Modern states /
Kingdom of Bahrain
Arabic: mamlaka 'al-bahrayn
Independent monarchy in Asia, one of the smallest Muslim states with a surface area of only 707 km² and 1.1 million inhabitants (2009 estimate), of which only 51% are nationals. The capital, Manama, is the centre of the only and dominating urban area. The ruler of Bahrain is since 1999, King Hamad bin Isa Al Khalifa.
The full name was changed in 2002, from State of Bahrain to Kingdom of Bahrain, reflecting the change of title of its ruler.
Bahrain has two national days. August 15 commemorates the establishment of the Bahraini state in 1971, whereas Bahrain became independent from the British protectorate on December 16 the same year.
Bahrain is among the Middle Eastern countries performing best on the Human Development Index, coming in as no. 39 of the 182 states that are ranked in the world, scoring 0.895 points out of a maximum of 1.000.
The currency of Bahrain is dinar (BHD), a currency which is fixed to the US dollar at 1 Dinar=US$2.66, and US$1=0.38.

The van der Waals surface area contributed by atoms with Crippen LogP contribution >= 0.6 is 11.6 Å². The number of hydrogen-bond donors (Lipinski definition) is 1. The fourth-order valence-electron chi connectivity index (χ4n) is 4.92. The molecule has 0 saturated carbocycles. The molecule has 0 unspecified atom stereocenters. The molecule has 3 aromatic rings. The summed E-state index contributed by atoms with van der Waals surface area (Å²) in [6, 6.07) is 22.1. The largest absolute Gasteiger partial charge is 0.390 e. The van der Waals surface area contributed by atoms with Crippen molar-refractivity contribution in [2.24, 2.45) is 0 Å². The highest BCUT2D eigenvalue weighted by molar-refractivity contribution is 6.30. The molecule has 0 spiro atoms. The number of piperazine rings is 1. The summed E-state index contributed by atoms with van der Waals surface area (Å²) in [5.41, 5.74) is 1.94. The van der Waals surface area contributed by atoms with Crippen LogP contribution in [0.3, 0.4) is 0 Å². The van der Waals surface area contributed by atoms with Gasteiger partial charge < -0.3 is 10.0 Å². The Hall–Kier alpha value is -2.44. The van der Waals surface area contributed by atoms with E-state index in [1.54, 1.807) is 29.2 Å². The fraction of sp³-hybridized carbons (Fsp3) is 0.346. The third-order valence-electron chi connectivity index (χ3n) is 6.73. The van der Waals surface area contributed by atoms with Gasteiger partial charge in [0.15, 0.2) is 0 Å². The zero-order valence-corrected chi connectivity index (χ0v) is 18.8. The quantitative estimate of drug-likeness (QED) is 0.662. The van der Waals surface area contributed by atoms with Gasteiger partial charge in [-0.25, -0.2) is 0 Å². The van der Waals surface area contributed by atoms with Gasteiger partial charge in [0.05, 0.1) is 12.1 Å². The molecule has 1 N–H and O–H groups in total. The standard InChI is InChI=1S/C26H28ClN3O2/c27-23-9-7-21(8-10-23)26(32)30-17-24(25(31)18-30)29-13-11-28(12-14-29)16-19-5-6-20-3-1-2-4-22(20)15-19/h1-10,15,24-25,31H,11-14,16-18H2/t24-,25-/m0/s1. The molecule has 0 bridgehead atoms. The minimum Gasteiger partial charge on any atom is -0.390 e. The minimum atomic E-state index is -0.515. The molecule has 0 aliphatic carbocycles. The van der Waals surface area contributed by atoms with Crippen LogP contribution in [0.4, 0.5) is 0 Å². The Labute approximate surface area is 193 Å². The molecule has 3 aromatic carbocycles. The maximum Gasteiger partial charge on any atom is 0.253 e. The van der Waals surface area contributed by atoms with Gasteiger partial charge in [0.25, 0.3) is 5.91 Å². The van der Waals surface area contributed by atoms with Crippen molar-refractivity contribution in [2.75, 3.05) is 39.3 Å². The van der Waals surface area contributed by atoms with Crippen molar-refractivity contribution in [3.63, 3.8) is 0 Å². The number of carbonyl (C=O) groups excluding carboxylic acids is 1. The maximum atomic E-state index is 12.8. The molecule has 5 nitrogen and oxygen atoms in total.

Bahrain's GDP per capita is as high as US$37,200 (2008 estimate), and considering the high percentage of foreign workers, 15% unemployment rate.
Bahrain's population growth rate is relatively high at 1.3%, which is principally a reflection of traditional lifestyles still dominating the Bahraini family. Bahrain has an excellent health care system, and life expectancy is around 75 years.
Although without any internationally ranked universities, Bahrain comes out high among MENA countries for its education system.
Being a country with an economy of foreign workers, Bahrain has numerous ethnic groups represented. The indigenous population is similar to the Saudi Arabian, Arabs, but there is also a longer-lasting Persian presence.
Arabic and Persian are the two local languages. English is widely spoken and the language most often used between immigrants and locals.
The dominating form of Islam in Bahrain is Shi'ism, although there is a substantial minority of Sunnis. Due to foreign workers, Hinduism challenges Christianity at being the second largest religion.
Bahrain has had most of its population growth through immigration, and good ruling of its government has never promised immigrants citizenship. The country is in an ideal position to control its population in the future decades by controlling the size of the expat communities.
Bahrain's modern history is apparently short, but the island has been home of civilizations for more than 4,000 years, beginning with Dilmun.